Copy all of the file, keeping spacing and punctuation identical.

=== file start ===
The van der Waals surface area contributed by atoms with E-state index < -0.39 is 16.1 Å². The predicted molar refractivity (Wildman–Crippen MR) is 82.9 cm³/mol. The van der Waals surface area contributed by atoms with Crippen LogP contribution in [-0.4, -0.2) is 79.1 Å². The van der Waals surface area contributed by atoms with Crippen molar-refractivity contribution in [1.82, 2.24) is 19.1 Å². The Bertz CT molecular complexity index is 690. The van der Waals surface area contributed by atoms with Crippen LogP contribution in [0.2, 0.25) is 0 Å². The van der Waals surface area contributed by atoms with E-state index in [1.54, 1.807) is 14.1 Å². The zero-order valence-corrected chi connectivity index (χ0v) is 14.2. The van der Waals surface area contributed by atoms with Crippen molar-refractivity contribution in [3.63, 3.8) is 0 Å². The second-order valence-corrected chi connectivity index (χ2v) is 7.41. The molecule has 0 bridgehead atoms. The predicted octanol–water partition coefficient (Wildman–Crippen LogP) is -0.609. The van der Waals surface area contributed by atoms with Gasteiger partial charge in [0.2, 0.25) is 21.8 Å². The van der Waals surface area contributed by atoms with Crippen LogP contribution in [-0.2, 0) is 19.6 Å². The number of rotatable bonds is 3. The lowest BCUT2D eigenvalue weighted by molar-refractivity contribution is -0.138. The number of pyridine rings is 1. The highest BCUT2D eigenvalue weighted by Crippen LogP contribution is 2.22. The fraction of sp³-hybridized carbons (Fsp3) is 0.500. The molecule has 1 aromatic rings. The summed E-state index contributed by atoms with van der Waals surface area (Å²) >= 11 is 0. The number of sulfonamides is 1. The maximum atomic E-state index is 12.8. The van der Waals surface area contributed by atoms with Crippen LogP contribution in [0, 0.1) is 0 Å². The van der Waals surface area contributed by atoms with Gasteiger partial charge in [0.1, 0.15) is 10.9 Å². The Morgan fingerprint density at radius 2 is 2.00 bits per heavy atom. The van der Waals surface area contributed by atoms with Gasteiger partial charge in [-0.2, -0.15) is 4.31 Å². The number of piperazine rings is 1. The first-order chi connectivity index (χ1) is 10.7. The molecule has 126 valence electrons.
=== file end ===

The van der Waals surface area contributed by atoms with E-state index < -0.39 is 16.1 Å². The predicted molar refractivity (Wildman–Crippen MR) is 82.9 cm³/mol. The van der Waals surface area contributed by atoms with Crippen LogP contribution in [-0.4, -0.2) is 79.1 Å². The van der Waals surface area contributed by atoms with Crippen molar-refractivity contribution in [1.82, 2.24) is 19.1 Å². The Bertz CT molecular complexity index is 690. The van der Waals surface area contributed by atoms with Crippen LogP contribution in [0.2, 0.25) is 0 Å². The van der Waals surface area contributed by atoms with E-state index in [1.54, 1.807) is 14.1 Å². The zero-order valence-corrected chi connectivity index (χ0v) is 14.2. The van der Waals surface area contributed by atoms with Crippen molar-refractivity contribution in [3.63, 3.8) is 0 Å². The second-order valence-corrected chi connectivity index (χ2v) is 7.41. The molecule has 0 bridgehead atoms. The predicted octanol–water partition coefficient (Wildman–Crippen LogP) is -0.609. The van der Waals surface area contributed by atoms with Gasteiger partial charge in [0.2, 0.25) is 21.8 Å². The van der Waals surface area contributed by atoms with Crippen LogP contribution in [-0.2, 0) is 19.6 Å². The number of rotatable bonds is 3. The lowest BCUT2D eigenvalue weighted by molar-refractivity contribution is -0.138. The number of pyridine rings is 1. The highest BCUT2D eigenvalue weighted by Crippen LogP contribution is 2.22. The fraction of sp³-hybridized carbons (Fsp3) is 0.500. The molecule has 1 aromatic rings. The summed E-state index contributed by atoms with van der Waals surface area (Å²) >= 11 is 0. The number of sulfonamides is 1. The maximum atomic E-state index is 12.8. The van der Waals surface area contributed by atoms with Crippen LogP contribution in [0, 0.1) is 0 Å². The van der Waals surface area contributed by atoms with Gasteiger partial charge in [0.1, 0.15) is 10.9 Å². The Morgan fingerprint density at radius 2 is 2.00 bits per heavy atom. The van der Waals surface area contributed by atoms with Gasteiger partial charge in [-0.2, -0.15) is 4.31 Å². The number of piperazine rings is 1. The first-order chi connectivity index (χ1) is 10.7. The molecule has 126 valence electrons.